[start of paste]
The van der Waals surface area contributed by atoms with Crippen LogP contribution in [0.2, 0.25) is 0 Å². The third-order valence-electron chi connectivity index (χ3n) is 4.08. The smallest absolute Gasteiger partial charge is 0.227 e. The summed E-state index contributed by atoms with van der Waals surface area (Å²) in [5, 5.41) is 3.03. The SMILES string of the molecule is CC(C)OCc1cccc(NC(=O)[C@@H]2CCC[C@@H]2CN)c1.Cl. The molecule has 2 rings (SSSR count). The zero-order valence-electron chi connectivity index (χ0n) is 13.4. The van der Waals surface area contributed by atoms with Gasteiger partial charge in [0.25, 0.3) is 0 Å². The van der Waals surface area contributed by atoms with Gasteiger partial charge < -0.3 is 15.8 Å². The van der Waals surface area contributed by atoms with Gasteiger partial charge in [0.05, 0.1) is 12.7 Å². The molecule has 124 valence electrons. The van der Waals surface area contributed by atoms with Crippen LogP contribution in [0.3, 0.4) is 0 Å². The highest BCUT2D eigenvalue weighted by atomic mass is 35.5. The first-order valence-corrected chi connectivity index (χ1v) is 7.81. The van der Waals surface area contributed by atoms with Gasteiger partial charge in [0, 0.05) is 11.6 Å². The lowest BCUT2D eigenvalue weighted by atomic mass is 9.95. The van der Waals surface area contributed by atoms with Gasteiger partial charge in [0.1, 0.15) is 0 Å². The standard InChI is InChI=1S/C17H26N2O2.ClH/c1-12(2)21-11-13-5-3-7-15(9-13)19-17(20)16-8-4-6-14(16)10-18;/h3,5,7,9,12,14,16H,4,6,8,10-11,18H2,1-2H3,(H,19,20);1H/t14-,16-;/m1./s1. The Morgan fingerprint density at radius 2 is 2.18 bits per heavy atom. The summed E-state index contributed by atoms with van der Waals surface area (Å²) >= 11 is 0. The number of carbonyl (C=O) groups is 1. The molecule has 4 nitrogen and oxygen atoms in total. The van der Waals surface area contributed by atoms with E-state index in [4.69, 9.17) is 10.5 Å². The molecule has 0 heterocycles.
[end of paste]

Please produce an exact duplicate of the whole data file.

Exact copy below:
The van der Waals surface area contributed by atoms with Crippen LogP contribution in [0.2, 0.25) is 0 Å². The third-order valence-electron chi connectivity index (χ3n) is 4.08. The smallest absolute Gasteiger partial charge is 0.227 e. The summed E-state index contributed by atoms with van der Waals surface area (Å²) in [5, 5.41) is 3.03. The SMILES string of the molecule is CC(C)OCc1cccc(NC(=O)[C@@H]2CCC[C@@H]2CN)c1.Cl. The molecule has 2 rings (SSSR count). The zero-order valence-electron chi connectivity index (χ0n) is 13.4. The van der Waals surface area contributed by atoms with Gasteiger partial charge in [0.25, 0.3) is 0 Å². The van der Waals surface area contributed by atoms with Gasteiger partial charge < -0.3 is 15.8 Å². The van der Waals surface area contributed by atoms with Gasteiger partial charge in [0.05, 0.1) is 12.7 Å². The molecule has 124 valence electrons. The van der Waals surface area contributed by atoms with Crippen LogP contribution in [0.3, 0.4) is 0 Å². The highest BCUT2D eigenvalue weighted by atomic mass is 35.5. The first-order valence-corrected chi connectivity index (χ1v) is 7.81. The van der Waals surface area contributed by atoms with Gasteiger partial charge in [0, 0.05) is 11.6 Å². The lowest BCUT2D eigenvalue weighted by atomic mass is 9.95. The van der Waals surface area contributed by atoms with Gasteiger partial charge in [0.1, 0.15) is 0 Å². The standard InChI is InChI=1S/C17H26N2O2.ClH/c1-12(2)21-11-13-5-3-7-15(9-13)19-17(20)16-8-4-6-14(16)10-18;/h3,5,7,9,12,14,16H,4,6,8,10-11,18H2,1-2H3,(H,19,20);1H/t14-,16-;/m1./s1. The Morgan fingerprint density at radius 2 is 2.18 bits per heavy atom. The summed E-state index contributed by atoms with van der Waals surface area (Å²) >= 11 is 0. The number of carbonyl (C=O) groups is 1. The molecule has 4 nitrogen and oxygen atoms in total. The van der Waals surface area contributed by atoms with E-state index in [4.69, 9.17) is 10.5 Å². The molecule has 0 heterocycles.